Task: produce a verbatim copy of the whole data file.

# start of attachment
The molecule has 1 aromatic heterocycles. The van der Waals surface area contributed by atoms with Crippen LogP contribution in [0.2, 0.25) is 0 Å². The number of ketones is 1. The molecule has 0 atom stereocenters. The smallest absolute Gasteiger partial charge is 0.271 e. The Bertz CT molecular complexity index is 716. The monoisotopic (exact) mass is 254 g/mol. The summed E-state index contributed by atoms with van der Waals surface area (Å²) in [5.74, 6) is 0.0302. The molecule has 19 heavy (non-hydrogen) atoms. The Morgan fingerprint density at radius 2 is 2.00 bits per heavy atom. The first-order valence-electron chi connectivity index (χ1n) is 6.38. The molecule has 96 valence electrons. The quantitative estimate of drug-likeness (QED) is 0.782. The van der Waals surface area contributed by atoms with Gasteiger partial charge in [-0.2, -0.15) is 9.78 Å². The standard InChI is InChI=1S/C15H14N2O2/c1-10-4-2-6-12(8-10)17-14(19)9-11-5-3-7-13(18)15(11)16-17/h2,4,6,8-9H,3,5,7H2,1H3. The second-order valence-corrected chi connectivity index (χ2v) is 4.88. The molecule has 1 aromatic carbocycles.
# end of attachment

The molecule has 1 aromatic heterocycles. The van der Waals surface area contributed by atoms with Crippen LogP contribution in [0.2, 0.25) is 0 Å². The number of ketones is 1. The molecule has 0 atom stereocenters. The smallest absolute Gasteiger partial charge is 0.271 e. The Bertz CT molecular complexity index is 716. The monoisotopic (exact) mass is 254 g/mol. The summed E-state index contributed by atoms with van der Waals surface area (Å²) in [5.74, 6) is 0.0302. The molecule has 19 heavy (non-hydrogen) atoms. The Morgan fingerprint density at radius 2 is 2.00 bits per heavy atom. The first-order valence-electron chi connectivity index (χ1n) is 6.38. The molecule has 96 valence electrons. The quantitative estimate of drug-likeness (QED) is 0.782. The van der Waals surface area contributed by atoms with Gasteiger partial charge in [-0.2, -0.15) is 9.78 Å². The standard InChI is InChI=1S/C15H14N2O2/c1-10-4-2-6-12(8-10)17-14(19)9-11-5-3-7-13(18)15(11)16-17/h2,4,6,8-9H,3,5,7H2,1H3. The second-order valence-corrected chi connectivity index (χ2v) is 4.88. The molecule has 1 aromatic carbocycles.